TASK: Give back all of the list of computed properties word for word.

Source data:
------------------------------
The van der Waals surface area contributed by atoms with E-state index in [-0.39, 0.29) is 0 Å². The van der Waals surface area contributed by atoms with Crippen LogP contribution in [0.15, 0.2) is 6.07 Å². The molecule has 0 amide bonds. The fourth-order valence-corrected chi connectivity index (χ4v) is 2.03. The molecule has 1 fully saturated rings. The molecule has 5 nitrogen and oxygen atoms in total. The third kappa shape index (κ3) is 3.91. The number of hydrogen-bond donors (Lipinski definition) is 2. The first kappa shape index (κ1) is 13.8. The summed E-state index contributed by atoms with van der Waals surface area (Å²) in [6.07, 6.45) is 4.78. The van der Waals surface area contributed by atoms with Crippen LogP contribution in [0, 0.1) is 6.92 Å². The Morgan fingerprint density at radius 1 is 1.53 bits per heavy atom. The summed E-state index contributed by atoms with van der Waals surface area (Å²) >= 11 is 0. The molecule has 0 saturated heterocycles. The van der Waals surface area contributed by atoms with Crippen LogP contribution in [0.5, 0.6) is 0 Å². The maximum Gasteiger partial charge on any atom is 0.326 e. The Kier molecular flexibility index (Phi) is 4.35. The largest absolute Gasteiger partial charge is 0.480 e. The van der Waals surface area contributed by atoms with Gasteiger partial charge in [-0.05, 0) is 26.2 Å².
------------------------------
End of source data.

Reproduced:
The van der Waals surface area contributed by atoms with E-state index in [-0.39, 0.29) is 0 Å². The van der Waals surface area contributed by atoms with Crippen LogP contribution in [0.15, 0.2) is 6.07 Å². The molecule has 0 amide bonds. The fourth-order valence-corrected chi connectivity index (χ4v) is 2.03. The molecule has 1 fully saturated rings. The molecule has 5 nitrogen and oxygen atoms in total. The third kappa shape index (κ3) is 3.91. The number of hydrogen-bond donors (Lipinski definition) is 2. The first kappa shape index (κ1) is 13.8. The summed E-state index contributed by atoms with van der Waals surface area (Å²) in [6.07, 6.45) is 4.78. The van der Waals surface area contributed by atoms with Crippen LogP contribution in [0, 0.1) is 6.92 Å². The Morgan fingerprint density at radius 1 is 1.53 bits per heavy atom. The summed E-state index contributed by atoms with van der Waals surface area (Å²) >= 11 is 0. The molecule has 0 saturated heterocycles. The van der Waals surface area contributed by atoms with Crippen LogP contribution in [0.5, 0.6) is 0 Å². The maximum Gasteiger partial charge on any atom is 0.326 e. The Kier molecular flexibility index (Phi) is 4.35. The largest absolute Gasteiger partial charge is 0.480 e. The van der Waals surface area contributed by atoms with Gasteiger partial charge in [-0.05, 0) is 26.2 Å².